The ‘Northern Powerhouse’ project will be held back unless more is done to tackle wider inequalities across the region, says Professor of Healthcare Management Naomi Chambers.
Speaking at a post-election debate in Manchester, Naomi warned of the danger of “rearranging the deckchairs” when it came to implementing devolution structures such as in healthcare funding, and that there was a danger of losing sight of the wider economic and social picture.
“The North West is a region of great inequalities and the greatest constraint on productivity we actually have in this region is educational attainment. We have to raise the sights for our poorer communities.”
Naomi said continued speculation over if and when the high speed HS2 rail line will be built between London and Manchester muddied the waters. “Frankly HS2 seems like a giant white elephant to me.”
The audience at the Turnaround Management Association debate, hosted by law firm DWF, generally agreed. They said the development of better east-west links between Liverpool, Manchester, Leeds and Hull was more pressing, and that stronger connections between the ports of Liverpool and Hull would have significant economic benefits for the north. However some attendees felt there was an element of a “leap of faith” required with a scheme such as HS2, citing initial scepticism of the Channel Tunnel project which had since become a great success.
Meantime, the debate heard that the North West also needed to lobby hard to take full advantage of its strength in the energy sector. In particular, the region needed to be at the forefront of the shale gas revolution and the next generation of nuclear power facilities.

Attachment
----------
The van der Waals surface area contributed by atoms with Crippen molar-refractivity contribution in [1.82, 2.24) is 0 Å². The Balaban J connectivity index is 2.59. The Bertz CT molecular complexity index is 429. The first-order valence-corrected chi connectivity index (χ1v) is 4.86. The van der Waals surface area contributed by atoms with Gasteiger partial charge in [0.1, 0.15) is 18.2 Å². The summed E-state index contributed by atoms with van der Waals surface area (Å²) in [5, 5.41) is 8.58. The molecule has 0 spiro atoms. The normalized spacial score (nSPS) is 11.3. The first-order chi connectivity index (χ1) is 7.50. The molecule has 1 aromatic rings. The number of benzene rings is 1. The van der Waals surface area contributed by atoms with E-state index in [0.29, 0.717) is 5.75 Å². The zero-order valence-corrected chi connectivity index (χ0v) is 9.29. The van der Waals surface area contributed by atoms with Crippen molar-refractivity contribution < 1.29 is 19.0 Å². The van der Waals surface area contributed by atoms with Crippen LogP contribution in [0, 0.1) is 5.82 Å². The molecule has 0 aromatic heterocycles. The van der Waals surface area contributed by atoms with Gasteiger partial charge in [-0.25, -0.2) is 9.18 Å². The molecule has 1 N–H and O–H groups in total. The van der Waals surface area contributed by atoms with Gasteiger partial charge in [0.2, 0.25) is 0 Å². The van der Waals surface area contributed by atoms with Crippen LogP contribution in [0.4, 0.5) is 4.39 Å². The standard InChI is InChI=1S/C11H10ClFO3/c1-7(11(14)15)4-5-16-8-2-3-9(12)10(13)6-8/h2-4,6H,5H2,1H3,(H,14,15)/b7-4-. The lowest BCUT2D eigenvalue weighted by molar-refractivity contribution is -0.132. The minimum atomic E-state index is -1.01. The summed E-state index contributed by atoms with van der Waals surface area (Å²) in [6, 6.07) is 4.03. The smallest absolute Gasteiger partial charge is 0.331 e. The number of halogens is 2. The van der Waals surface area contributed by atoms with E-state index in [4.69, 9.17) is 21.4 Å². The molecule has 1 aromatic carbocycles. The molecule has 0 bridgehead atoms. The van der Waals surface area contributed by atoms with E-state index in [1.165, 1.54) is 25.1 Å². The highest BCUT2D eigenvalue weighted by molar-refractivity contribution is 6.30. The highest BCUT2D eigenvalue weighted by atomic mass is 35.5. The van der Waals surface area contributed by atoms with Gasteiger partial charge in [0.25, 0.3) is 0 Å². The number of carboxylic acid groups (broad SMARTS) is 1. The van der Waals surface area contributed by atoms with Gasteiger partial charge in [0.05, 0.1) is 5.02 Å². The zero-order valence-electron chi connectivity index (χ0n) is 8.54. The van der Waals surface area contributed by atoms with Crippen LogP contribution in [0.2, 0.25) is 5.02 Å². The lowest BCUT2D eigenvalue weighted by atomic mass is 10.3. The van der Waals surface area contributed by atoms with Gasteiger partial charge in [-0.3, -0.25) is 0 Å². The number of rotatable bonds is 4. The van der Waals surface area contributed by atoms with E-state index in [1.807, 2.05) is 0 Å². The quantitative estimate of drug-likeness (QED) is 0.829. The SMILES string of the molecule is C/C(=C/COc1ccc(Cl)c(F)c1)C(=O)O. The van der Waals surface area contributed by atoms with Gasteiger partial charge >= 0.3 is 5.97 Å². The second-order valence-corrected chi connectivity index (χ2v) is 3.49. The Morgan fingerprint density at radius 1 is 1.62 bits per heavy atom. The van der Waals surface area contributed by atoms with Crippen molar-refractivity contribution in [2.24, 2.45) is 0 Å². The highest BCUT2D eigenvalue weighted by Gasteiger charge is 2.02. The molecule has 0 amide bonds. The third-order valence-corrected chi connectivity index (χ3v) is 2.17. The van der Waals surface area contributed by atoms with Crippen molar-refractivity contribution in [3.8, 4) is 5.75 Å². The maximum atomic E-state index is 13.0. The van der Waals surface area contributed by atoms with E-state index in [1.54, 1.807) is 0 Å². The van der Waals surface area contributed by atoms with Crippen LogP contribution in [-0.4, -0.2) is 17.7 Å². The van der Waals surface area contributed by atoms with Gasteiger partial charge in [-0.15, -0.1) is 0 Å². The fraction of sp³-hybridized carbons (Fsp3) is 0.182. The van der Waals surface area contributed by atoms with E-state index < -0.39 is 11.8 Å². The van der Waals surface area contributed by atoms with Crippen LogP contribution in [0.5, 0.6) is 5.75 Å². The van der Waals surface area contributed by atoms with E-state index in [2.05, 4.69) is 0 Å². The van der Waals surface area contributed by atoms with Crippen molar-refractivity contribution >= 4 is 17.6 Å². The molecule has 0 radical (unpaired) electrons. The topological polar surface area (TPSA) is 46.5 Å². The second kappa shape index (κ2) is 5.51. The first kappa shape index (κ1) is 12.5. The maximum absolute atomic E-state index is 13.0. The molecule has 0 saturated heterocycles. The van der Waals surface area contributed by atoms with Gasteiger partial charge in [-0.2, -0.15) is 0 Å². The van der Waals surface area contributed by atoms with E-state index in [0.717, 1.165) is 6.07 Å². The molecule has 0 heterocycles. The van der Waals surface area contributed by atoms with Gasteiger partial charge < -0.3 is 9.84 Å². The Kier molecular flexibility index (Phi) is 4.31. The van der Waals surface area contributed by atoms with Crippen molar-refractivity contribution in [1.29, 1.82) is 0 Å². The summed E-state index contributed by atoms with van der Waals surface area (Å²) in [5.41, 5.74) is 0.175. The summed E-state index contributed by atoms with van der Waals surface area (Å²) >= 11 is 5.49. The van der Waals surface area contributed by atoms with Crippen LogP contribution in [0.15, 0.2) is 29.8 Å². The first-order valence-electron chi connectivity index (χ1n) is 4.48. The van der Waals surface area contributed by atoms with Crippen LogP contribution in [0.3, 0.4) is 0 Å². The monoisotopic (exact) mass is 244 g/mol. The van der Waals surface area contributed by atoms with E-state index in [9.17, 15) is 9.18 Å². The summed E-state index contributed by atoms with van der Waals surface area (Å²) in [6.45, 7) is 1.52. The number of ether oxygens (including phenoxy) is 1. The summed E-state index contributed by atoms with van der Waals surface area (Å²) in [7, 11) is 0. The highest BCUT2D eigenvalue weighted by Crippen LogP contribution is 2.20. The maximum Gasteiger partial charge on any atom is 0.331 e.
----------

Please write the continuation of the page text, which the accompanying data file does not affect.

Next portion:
Asked about the outcome of the proposed EU referendum, the debate heard that the Conservative party may need to do a lot of “very nimble footwork” in terms of appearing to gain concessions from Brussels. However, there was a strong consensus in the room that business would get behind a ‘yes’ vote to stay in the EU.
The panel were also asked for their views on getting more women onto the boards of UK businesses. Added Naomi: “Some countries such as in Scandinavia have quota systems which have been very successful.
However, culturally I don’t think the UK is keen on quotas and I think women prefer to reach the top on their own merits. There is, however, a strong case for having women on boards of companies and this is backed up by research. Boards with women tend to be more successful, while women are also far more likely to challenge and take on what can be an old boys’ network.”